AW: Nice mention- Markus Dravs (Arcade Fire, Coldplay, Bjork, Brian Eno, Bjork, Mumford & Sons) is definitely a name that’s joined the list of great modern album producers. Was their an effort with Johns at the helm to slow down the songs brought into ‘Cold Still?’
AH: Not really, the songs were all written apart from one and we had set out from the beginning to go a little deeper with this record—what Ethan did was to reach the potential of each track and bring it to the best possible place it could be.

AW: There’s an obvious mood, pace, and melodic difference between ‘Union’ and ‘Cold Still’… Union seems to draw more emotion from melody, tapping into a mid 90s Radiohead vibe, vs what ‘Cold Still’ draws from, rhythm- intentional? What’s the writing process like?
AH: Nathan and Todd brought ideas in for songs on past records but as we progress, more material is written by all of us as a collective, that may have led to the rythmical changes you have noticed but we still focus hard on  melodic hooks, perhaps just not as many commercially obvious ones—I think that quite a few people expected us to go for the jugular with a record after ‘Union’ but we were not going to be tempted by that, we care too much about the music.

AW: There’s definite influential nods within the atmosphere of the production to Joy Division, some of the bass lines; U2 with the guitar; the vocals tease the inner Morrisey/Chris Martin. These are the words of random music fan ‘Yanks I’ve asked for opinions from.  Me personally? I hear alot of Elbow in your music, mood and atmosphere, especially the new one. All the parts melt. Having said that, both of your full length records are very UK, European and lean towards those artist comparisons.  Is this something you’re aware of and does it ever bother you now, knowing this is your life, career?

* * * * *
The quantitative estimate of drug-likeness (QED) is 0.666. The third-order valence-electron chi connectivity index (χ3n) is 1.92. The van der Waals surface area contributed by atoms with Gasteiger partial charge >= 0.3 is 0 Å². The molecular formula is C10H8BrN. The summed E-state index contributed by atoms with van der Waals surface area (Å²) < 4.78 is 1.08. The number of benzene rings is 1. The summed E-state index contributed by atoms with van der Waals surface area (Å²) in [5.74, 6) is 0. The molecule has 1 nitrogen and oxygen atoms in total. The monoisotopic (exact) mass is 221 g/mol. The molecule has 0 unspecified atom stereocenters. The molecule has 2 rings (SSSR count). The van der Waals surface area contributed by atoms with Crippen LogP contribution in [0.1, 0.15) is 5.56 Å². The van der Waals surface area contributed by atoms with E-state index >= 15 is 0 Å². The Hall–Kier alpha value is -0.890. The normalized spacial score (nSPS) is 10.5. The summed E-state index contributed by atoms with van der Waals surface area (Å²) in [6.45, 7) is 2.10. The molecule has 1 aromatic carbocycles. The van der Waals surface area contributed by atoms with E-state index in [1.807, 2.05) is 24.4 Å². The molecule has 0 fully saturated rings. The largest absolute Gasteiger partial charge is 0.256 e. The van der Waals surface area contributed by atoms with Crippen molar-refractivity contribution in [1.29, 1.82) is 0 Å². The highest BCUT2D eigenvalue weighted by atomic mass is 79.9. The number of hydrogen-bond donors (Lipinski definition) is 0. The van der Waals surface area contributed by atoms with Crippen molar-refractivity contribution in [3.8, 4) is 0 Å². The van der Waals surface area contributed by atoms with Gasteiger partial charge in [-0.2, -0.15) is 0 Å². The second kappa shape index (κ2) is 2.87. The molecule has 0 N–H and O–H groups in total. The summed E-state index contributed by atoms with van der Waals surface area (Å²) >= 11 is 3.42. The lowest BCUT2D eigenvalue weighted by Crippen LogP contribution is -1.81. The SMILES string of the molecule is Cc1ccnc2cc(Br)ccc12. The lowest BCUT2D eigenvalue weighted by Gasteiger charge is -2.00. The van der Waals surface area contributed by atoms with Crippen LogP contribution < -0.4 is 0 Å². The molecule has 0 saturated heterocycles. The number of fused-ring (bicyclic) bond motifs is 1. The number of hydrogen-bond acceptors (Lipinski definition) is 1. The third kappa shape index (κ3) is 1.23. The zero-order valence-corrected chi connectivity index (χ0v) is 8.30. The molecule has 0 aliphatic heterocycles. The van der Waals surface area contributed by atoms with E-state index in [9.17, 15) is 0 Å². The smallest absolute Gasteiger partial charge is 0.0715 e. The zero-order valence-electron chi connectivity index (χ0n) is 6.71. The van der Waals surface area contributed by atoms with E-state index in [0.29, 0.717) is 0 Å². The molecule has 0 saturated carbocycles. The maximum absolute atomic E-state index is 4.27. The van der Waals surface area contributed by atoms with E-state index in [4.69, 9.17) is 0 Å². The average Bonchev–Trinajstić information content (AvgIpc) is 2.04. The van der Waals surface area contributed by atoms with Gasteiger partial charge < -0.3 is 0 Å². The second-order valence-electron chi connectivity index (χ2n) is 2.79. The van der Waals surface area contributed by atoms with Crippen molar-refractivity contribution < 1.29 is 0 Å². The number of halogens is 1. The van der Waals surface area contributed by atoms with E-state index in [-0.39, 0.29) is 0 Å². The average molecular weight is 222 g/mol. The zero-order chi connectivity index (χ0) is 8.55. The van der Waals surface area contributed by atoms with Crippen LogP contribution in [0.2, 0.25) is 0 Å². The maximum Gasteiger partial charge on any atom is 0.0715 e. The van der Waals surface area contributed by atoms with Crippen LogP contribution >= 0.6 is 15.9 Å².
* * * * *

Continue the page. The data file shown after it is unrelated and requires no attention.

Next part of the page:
AH:
I am aware of all of the artists we are compared to, luckily though we are never referred to as ‘a rip off’ of one particular band, some bands really do have one major influence and it’s hard to avoid that when listening to them. I hadn’t read this question before referencing Elbow earlier and am completely comfortable in calling them an influence.

AW: (I’m pretty happy you mentioned Elbow earlier. I felt an honorable connection to their music through listening to The Boxer Rebellion.) Anything you else thought you were gonna be in life besides being in a band, and seeing the world?
AH:
Honestly? I have never given any serious consideration to doing anything else. I’m sure that attitude will bite me on the ass one day but it provides the determination needed to slog it out in today’s music industry.

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AW: Do you feel lucky to be a musician in this world the way it is?
AH: Definitely. I wake up feeling lucky and i never take for granted the fact that i can make a living out of something i absolutely love doing. Not many people can say that.

AW: Do you ever feel as if Thom Yorke and Eddie Vedder should just go work in a cafe if they’re still so sad about life and being a rock star?
AH: Thom is, contrary to popular opinion, a pretty happy guy- Eddie I have no connection to so couldn’t tell you but I think there should be space for people to explore that side of life artistically. They may experience the world from a darker perspective but without the beauty they create from it we’d be missing the whole picture.

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A

AW: I’m happy you pointed out the differences between the artist and the person, how they can differ, and from the rest of us- as they should; it is an artistic right to personally explore other voices and being misunderstood as a person, rather as an artist, is the most common result of artistic critique. It’s pretty fun. Enough of that- favorite records at the moment?
AH:
James Blake (self titled), Buke And Gass- ‘Riposte,’ and Radiohead- ‘The King Of Limbs.’

AW: 2 more loaded fun questions to end this:  Why don’t more people cover Jimmy Buffet songs? And who wins a karaoke contest between Noel & Liam Gallagher?
AH: Because not everyone can pull off a shirt like Buffet and not every venue serves a margarita of sufficient quality. Noel would win as he’d have a far better knowledge of other artists, Liam could possibly manage about 3 Beatles songs and a Stone roses cover…

AW | End

{Thank you, Adam, for your time; and to Sumit & The Cobbs for making this conversation possible for SMS.}

The Boxer Rebellion - Interview with Adam HarrisonAndy Whorehall